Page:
The Irishman had struggled to get into his rhythm after his earlier roll, and went on to back off considerably in the final seven stages, with no further problems meaning he reached the finish at the Isle of Man TT Grandstand to secure the event win and the title.

Pryce meanwhile was left to rue the mistake that he feels cost him the title, commenting on Facebook: I ended up dropping a clanger and hitting a kerb, ruining my championship hopes. There’s so many people I’d like to thank for giving me this great opportunity, and secondly I apologise to every single one of you for throwing it away!”

In the BRC RallyTwo battle, Raftery was able to get his Fiesta repaired in time for the start after his earlier roll, and after three stages he had a lead of over thirty seconds from Beattie that he wouldn’t relinquish.

Raftery - Credit: Jakob Ebrey Photography
Raftery Fended Off Beattie For The BRC RallyTwo Honours – Credit: Jakob Ebrey Photography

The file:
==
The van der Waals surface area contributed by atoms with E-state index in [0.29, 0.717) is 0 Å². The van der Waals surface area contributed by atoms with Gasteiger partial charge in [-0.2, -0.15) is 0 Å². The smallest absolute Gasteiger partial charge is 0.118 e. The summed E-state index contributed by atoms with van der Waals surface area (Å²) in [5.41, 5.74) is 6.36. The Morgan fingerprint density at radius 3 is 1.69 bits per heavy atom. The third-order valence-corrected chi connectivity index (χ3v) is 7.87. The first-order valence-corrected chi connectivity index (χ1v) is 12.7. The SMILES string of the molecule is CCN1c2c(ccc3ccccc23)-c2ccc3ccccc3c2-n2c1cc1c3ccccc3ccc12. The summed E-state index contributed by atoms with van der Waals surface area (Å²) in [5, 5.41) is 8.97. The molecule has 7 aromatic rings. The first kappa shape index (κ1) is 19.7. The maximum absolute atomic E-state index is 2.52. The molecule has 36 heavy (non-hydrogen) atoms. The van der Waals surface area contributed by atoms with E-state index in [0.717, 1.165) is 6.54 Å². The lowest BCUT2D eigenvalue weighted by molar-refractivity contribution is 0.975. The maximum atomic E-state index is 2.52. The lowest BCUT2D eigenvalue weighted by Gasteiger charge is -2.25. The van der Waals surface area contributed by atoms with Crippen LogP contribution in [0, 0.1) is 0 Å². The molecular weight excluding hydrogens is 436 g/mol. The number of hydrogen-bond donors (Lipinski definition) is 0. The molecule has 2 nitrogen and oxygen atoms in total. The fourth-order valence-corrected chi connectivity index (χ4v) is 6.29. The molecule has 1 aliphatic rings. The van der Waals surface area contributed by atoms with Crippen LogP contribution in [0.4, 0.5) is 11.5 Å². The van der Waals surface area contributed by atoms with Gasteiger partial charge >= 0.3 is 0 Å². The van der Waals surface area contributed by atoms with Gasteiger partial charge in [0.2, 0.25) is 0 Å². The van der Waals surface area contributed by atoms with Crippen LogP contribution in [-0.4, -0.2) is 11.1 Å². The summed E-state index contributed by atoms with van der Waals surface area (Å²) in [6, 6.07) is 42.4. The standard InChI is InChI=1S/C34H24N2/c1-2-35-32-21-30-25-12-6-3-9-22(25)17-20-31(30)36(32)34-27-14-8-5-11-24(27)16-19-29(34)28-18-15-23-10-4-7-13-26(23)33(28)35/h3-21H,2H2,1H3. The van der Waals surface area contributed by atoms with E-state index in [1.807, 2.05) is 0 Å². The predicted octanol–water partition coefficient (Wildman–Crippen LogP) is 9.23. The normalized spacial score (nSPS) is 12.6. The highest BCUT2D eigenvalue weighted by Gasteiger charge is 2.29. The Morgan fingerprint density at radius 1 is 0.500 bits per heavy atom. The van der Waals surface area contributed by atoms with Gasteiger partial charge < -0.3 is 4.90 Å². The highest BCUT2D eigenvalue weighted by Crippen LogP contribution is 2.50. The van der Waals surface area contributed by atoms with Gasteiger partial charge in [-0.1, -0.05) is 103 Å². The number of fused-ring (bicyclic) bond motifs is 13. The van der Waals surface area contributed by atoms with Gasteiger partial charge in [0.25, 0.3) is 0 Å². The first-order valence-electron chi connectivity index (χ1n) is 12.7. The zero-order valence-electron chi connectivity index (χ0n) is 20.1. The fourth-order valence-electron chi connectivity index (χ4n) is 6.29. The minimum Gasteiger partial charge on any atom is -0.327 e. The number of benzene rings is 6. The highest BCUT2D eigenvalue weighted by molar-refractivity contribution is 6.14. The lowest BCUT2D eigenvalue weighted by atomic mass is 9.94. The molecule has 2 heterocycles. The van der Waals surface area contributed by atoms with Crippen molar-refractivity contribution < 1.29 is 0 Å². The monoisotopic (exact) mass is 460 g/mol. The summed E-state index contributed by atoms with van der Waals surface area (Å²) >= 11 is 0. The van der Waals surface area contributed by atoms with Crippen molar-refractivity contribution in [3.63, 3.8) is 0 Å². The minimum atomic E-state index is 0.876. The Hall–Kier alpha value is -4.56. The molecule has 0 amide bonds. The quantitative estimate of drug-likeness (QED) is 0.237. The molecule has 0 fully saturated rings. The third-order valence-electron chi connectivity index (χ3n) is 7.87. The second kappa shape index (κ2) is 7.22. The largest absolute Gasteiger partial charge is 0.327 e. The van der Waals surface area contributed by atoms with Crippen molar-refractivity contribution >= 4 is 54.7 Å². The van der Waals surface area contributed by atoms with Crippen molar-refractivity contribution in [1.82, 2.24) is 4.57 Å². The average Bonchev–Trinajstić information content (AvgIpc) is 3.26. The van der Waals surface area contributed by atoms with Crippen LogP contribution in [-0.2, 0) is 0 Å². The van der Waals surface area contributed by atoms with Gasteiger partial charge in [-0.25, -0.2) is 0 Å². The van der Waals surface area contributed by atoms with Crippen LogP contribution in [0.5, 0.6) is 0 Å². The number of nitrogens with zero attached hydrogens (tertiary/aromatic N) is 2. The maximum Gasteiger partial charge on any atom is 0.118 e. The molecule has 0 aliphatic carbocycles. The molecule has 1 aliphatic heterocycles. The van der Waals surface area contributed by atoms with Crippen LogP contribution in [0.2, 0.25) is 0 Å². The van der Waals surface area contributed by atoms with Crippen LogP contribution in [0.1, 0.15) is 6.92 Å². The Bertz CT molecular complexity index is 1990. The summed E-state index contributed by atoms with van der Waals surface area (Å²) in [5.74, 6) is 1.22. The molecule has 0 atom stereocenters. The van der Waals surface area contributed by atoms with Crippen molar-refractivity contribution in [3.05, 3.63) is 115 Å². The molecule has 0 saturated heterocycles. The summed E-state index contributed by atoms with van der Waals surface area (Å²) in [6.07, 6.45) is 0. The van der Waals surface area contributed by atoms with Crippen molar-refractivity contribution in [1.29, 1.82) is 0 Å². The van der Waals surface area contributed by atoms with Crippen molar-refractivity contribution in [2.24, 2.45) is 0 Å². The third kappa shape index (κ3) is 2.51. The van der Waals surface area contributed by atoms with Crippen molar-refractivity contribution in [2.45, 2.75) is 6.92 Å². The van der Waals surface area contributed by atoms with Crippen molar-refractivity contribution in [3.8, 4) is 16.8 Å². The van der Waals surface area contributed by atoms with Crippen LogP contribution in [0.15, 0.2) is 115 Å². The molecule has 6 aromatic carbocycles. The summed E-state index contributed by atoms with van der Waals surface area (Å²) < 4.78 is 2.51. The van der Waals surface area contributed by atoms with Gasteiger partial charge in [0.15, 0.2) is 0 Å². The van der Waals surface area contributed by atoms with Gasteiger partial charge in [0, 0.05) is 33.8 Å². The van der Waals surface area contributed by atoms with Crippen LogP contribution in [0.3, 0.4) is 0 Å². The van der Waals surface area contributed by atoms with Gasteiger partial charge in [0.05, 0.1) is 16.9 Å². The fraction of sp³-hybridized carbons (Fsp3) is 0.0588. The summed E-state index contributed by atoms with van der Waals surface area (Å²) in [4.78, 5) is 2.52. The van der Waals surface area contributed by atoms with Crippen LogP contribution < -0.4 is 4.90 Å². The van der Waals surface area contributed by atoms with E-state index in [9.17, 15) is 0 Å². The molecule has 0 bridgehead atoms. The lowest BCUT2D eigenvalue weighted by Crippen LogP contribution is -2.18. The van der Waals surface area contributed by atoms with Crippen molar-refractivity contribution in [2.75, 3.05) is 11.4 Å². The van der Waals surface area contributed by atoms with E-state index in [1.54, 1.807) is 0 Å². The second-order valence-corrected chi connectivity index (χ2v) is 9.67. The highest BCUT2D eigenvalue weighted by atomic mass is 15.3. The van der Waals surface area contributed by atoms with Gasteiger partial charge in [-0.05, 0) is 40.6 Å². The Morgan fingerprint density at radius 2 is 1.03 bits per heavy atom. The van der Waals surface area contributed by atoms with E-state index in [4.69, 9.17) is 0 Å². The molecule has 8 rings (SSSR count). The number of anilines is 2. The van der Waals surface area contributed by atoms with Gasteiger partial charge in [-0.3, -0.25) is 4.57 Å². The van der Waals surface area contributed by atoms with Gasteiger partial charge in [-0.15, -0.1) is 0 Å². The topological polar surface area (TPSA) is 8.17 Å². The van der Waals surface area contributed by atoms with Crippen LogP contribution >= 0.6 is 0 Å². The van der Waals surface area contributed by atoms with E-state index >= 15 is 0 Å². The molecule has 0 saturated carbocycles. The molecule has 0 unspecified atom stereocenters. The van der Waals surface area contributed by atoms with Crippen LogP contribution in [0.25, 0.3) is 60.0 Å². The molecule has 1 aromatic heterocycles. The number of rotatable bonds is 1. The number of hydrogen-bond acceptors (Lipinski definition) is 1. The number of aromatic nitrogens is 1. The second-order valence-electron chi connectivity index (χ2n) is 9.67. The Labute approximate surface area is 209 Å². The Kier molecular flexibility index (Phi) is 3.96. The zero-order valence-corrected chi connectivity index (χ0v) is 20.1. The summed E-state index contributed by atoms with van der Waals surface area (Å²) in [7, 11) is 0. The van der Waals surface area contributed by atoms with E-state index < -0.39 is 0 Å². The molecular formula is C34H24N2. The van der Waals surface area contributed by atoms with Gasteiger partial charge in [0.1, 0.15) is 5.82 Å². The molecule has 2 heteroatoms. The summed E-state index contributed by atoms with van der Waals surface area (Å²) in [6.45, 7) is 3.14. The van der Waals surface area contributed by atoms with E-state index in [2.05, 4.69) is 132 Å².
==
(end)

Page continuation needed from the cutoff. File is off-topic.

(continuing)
Raftery’s dominant round six win earns him several titles, adding the BRC2 Class, Ford Fiesta SportTrophy and Ravenol Oils Newcomers Award honours to his BRC RallyTwo crown.

Newly crowned British Junior champion Greensmith had a chaotic end to the event, contact with a bale on SS21 causing a broken windscreen, but he was able to get it fixed and took the finish to cap off his celebratory weekend.

Alongside his overall title, McKenna also sealed the Citroen Racing Trophy and BRC Asphalt Cup, with Pryce taking the BRC Gravel Cup. Those two, plus Raftery and Greensmith, also earned free entries to this year’s Wales Rally GB thanks to the Road to Wales initiative.

The NGK Spark Plugs BRC Challenge also went down to the final rounds of the season, with Richard Sykes and Ross Hunter battling it out.

The duo had a close fight on the opening round until a 100mph accident for Sykes on the penultimate stage fortunately ended with his Citroen C2 facing the right way up in a ditch.

That gave Hunter the Round 5 win, and he doubled up in Round 6 when Sykes hit trouble again with a broken driveshaft on SS16, though Hunter nearly threw it away himself with a spin into a bank on SS21.

The Peugeot 205 pilot got to the finish though for the decisive win, taking the title by just four points after sharing three wins apiece with Sykes over the season, earning himself an entry into the national section of Wales Rally GB in November.

The end of season provisional points tables are here.